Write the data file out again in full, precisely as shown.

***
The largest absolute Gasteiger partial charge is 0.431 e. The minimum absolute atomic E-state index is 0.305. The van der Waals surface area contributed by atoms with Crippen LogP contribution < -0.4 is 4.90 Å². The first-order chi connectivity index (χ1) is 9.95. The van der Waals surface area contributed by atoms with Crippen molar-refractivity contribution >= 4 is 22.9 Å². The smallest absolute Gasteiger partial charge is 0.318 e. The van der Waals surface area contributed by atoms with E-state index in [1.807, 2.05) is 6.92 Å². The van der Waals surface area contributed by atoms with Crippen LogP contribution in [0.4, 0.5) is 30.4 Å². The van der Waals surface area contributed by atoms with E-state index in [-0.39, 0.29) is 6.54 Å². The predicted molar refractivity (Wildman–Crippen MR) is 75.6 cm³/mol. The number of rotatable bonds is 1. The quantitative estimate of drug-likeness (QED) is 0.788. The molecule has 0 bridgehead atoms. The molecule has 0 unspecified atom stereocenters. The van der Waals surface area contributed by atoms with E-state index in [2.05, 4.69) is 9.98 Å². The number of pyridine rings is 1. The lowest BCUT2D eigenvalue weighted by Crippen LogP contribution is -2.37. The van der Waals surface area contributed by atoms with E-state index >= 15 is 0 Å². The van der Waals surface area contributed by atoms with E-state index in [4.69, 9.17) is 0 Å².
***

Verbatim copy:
The largest absolute Gasteiger partial charge is 0.431 e. The minimum absolute atomic E-state index is 0.305. The van der Waals surface area contributed by atoms with Crippen LogP contribution < -0.4 is 4.90 Å². The first-order chi connectivity index (χ1) is 9.95. The van der Waals surface area contributed by atoms with Crippen molar-refractivity contribution >= 4 is 22.9 Å². The smallest absolute Gasteiger partial charge is 0.318 e. The van der Waals surface area contributed by atoms with E-state index in [1.807, 2.05) is 6.92 Å². The van der Waals surface area contributed by atoms with Crippen LogP contribution in [0.4, 0.5) is 30.4 Å². The van der Waals surface area contributed by atoms with E-state index in [-0.39, 0.29) is 6.54 Å². The predicted molar refractivity (Wildman–Crippen MR) is 75.6 cm³/mol. The number of rotatable bonds is 1. The quantitative estimate of drug-likeness (QED) is 0.788. The molecule has 0 bridgehead atoms. The molecule has 0 unspecified atom stereocenters. The van der Waals surface area contributed by atoms with E-state index in [2.05, 4.69) is 9.98 Å². The number of pyridine rings is 1. The lowest BCUT2D eigenvalue weighted by Crippen LogP contribution is -2.37. The van der Waals surface area contributed by atoms with E-state index >= 15 is 0 Å². The van der Waals surface area contributed by atoms with E-state index in [4.69, 9.17) is 0 Å².